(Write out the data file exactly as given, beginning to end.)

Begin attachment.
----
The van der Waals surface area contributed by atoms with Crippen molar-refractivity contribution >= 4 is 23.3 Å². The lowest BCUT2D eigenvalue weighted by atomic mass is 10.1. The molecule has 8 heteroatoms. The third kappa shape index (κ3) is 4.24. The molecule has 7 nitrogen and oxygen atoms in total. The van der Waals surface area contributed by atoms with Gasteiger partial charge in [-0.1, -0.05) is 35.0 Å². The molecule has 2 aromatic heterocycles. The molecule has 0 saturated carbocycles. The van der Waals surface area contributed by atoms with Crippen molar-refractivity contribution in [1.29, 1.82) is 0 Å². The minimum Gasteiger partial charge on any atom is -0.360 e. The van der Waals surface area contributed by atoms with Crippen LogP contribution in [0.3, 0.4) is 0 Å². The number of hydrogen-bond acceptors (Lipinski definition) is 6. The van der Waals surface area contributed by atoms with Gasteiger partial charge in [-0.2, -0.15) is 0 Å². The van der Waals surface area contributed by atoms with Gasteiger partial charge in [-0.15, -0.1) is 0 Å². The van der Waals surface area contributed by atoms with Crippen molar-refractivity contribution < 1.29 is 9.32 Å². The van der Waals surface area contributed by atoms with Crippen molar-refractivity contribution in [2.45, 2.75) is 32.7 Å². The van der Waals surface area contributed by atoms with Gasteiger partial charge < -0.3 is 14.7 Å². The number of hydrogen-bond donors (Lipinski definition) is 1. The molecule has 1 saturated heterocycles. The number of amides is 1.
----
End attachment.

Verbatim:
The van der Waals surface area contributed by atoms with Crippen molar-refractivity contribution >= 4 is 23.3 Å². The lowest BCUT2D eigenvalue weighted by atomic mass is 10.1. The molecule has 8 heteroatoms. The third kappa shape index (κ3) is 4.24. The molecule has 7 nitrogen and oxygen atoms in total. The van der Waals surface area contributed by atoms with Gasteiger partial charge in [-0.1, -0.05) is 35.0 Å². The molecule has 2 aromatic heterocycles. The molecule has 0 saturated carbocycles. The van der Waals surface area contributed by atoms with Crippen molar-refractivity contribution in [1.29, 1.82) is 0 Å². The minimum Gasteiger partial charge on any atom is -0.360 e. The van der Waals surface area contributed by atoms with Crippen LogP contribution in [0.3, 0.4) is 0 Å². The number of hydrogen-bond acceptors (Lipinski definition) is 6. The van der Waals surface area contributed by atoms with Gasteiger partial charge in [-0.2, -0.15) is 0 Å². The van der Waals surface area contributed by atoms with Gasteiger partial charge in [-0.15, -0.1) is 0 Å². The van der Waals surface area contributed by atoms with Crippen molar-refractivity contribution < 1.29 is 9.32 Å². The van der Waals surface area contributed by atoms with Crippen molar-refractivity contribution in [2.45, 2.75) is 32.7 Å². The van der Waals surface area contributed by atoms with Gasteiger partial charge < -0.3 is 14.7 Å². The number of hydrogen-bond donors (Lipinski definition) is 1. The molecule has 1 saturated heterocycles. The number of amides is 1.